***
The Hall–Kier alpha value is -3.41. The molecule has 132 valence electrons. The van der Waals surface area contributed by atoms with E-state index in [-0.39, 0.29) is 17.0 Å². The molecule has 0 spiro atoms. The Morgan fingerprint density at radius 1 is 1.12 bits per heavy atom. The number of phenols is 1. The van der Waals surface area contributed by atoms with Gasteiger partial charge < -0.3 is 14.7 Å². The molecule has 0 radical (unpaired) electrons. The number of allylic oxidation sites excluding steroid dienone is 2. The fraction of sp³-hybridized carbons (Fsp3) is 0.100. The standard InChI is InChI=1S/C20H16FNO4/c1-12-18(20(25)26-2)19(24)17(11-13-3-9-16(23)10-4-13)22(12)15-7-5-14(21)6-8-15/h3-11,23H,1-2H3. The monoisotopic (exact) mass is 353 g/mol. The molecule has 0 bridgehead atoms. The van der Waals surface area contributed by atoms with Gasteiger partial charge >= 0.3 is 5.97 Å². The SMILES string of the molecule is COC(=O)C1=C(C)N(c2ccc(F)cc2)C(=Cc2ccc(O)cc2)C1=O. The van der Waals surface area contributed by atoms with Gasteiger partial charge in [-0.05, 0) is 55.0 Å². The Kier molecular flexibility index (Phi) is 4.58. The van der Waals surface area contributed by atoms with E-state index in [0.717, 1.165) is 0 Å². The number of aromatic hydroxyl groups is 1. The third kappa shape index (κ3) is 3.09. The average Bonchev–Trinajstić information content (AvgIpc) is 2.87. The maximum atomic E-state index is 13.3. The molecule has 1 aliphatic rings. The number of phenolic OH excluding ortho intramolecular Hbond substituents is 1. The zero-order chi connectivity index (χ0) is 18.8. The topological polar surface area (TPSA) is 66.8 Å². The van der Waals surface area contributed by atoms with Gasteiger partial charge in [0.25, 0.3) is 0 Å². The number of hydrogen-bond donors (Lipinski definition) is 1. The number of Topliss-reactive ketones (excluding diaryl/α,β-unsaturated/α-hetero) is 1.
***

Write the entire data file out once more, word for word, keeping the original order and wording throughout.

The Hall–Kier alpha value is -3.41. The molecule has 132 valence electrons. The van der Waals surface area contributed by atoms with E-state index in [-0.39, 0.29) is 17.0 Å². The molecule has 0 spiro atoms. The Morgan fingerprint density at radius 1 is 1.12 bits per heavy atom. The number of phenols is 1. The van der Waals surface area contributed by atoms with Gasteiger partial charge < -0.3 is 14.7 Å². The molecule has 0 radical (unpaired) electrons. The number of allylic oxidation sites excluding steroid dienone is 2. The fraction of sp³-hybridized carbons (Fsp3) is 0.100. The standard InChI is InChI=1S/C20H16FNO4/c1-12-18(20(25)26-2)19(24)17(11-13-3-9-16(23)10-4-13)22(12)15-7-5-14(21)6-8-15/h3-11,23H,1-2H3. The monoisotopic (exact) mass is 353 g/mol. The molecule has 0 bridgehead atoms. The van der Waals surface area contributed by atoms with Gasteiger partial charge >= 0.3 is 5.97 Å². The SMILES string of the molecule is COC(=O)C1=C(C)N(c2ccc(F)cc2)C(=Cc2ccc(O)cc2)C1=O. The van der Waals surface area contributed by atoms with Gasteiger partial charge in [-0.05, 0) is 55.0 Å². The Kier molecular flexibility index (Phi) is 4.58. The van der Waals surface area contributed by atoms with E-state index in [0.717, 1.165) is 0 Å². The number of aromatic hydroxyl groups is 1. The third kappa shape index (κ3) is 3.09. The average Bonchev–Trinajstić information content (AvgIpc) is 2.87. The maximum atomic E-state index is 13.3. The molecule has 1 aliphatic rings. The number of phenolic OH excluding ortho intramolecular Hbond substituents is 1. The zero-order chi connectivity index (χ0) is 18.8. The topological polar surface area (TPSA) is 66.8 Å². The van der Waals surface area contributed by atoms with Gasteiger partial charge in [0.25, 0.3) is 0 Å². The number of hydrogen-bond donors (Lipinski definition) is 1. The number of Topliss-reactive ketones (excluding diaryl/α,β-unsaturated/α-hetero) is 1.